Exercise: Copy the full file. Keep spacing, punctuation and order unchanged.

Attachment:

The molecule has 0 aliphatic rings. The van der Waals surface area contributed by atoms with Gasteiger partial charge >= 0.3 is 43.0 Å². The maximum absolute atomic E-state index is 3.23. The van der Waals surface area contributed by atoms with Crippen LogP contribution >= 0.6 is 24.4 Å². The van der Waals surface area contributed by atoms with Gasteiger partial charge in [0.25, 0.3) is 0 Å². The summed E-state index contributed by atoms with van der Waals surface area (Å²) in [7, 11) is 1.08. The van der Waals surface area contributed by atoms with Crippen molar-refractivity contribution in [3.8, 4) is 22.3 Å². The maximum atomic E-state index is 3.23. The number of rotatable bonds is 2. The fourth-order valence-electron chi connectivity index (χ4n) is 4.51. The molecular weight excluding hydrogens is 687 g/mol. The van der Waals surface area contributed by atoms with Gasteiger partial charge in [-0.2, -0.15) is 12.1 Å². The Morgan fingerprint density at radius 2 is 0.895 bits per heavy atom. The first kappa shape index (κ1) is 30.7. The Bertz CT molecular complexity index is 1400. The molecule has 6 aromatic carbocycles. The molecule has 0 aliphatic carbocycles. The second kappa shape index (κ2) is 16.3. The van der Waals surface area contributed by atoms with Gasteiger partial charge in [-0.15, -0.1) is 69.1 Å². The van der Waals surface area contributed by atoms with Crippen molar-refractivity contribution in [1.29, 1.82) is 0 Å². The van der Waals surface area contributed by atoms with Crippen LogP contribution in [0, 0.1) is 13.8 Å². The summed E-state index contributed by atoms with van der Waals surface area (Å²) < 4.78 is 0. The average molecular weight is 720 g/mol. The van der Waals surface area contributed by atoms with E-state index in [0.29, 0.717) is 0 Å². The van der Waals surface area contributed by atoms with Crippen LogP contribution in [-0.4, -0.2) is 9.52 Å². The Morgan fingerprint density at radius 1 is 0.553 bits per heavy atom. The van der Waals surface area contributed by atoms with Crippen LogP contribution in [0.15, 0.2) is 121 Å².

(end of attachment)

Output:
The molecule has 0 aliphatic rings. The van der Waals surface area contributed by atoms with Gasteiger partial charge >= 0.3 is 43.0 Å². The maximum absolute atomic E-state index is 3.23. The van der Waals surface area contributed by atoms with Crippen LogP contribution >= 0.6 is 24.4 Å². The van der Waals surface area contributed by atoms with Gasteiger partial charge in [0.25, 0.3) is 0 Å². The summed E-state index contributed by atoms with van der Waals surface area (Å²) in [7, 11) is 1.08. The van der Waals surface area contributed by atoms with Crippen molar-refractivity contribution in [3.8, 4) is 22.3 Å². The maximum atomic E-state index is 3.23. The number of rotatable bonds is 2. The fourth-order valence-electron chi connectivity index (χ4n) is 4.51. The molecular weight excluding hydrogens is 687 g/mol. The van der Waals surface area contributed by atoms with Gasteiger partial charge in [-0.2, -0.15) is 12.1 Å². The Morgan fingerprint density at radius 2 is 0.895 bits per heavy atom. The first kappa shape index (κ1) is 30.7. The Bertz CT molecular complexity index is 1400. The molecule has 6 aromatic carbocycles. The molecule has 0 aliphatic carbocycles. The second kappa shape index (κ2) is 16.3. The van der Waals surface area contributed by atoms with Gasteiger partial charge in [-0.15, -0.1) is 69.1 Å². The van der Waals surface area contributed by atoms with Crippen molar-refractivity contribution in [1.29, 1.82) is 0 Å². The van der Waals surface area contributed by atoms with Crippen LogP contribution in [0, 0.1) is 13.8 Å². The summed E-state index contributed by atoms with van der Waals surface area (Å²) < 4.78 is 0. The average molecular weight is 720 g/mol. The van der Waals surface area contributed by atoms with E-state index in [0.29, 0.717) is 0 Å². The van der Waals surface area contributed by atoms with Crippen LogP contribution in [-0.4, -0.2) is 9.52 Å². The Morgan fingerprint density at radius 1 is 0.553 bits per heavy atom. The van der Waals surface area contributed by atoms with Crippen LogP contribution in [0.15, 0.2) is 121 Å².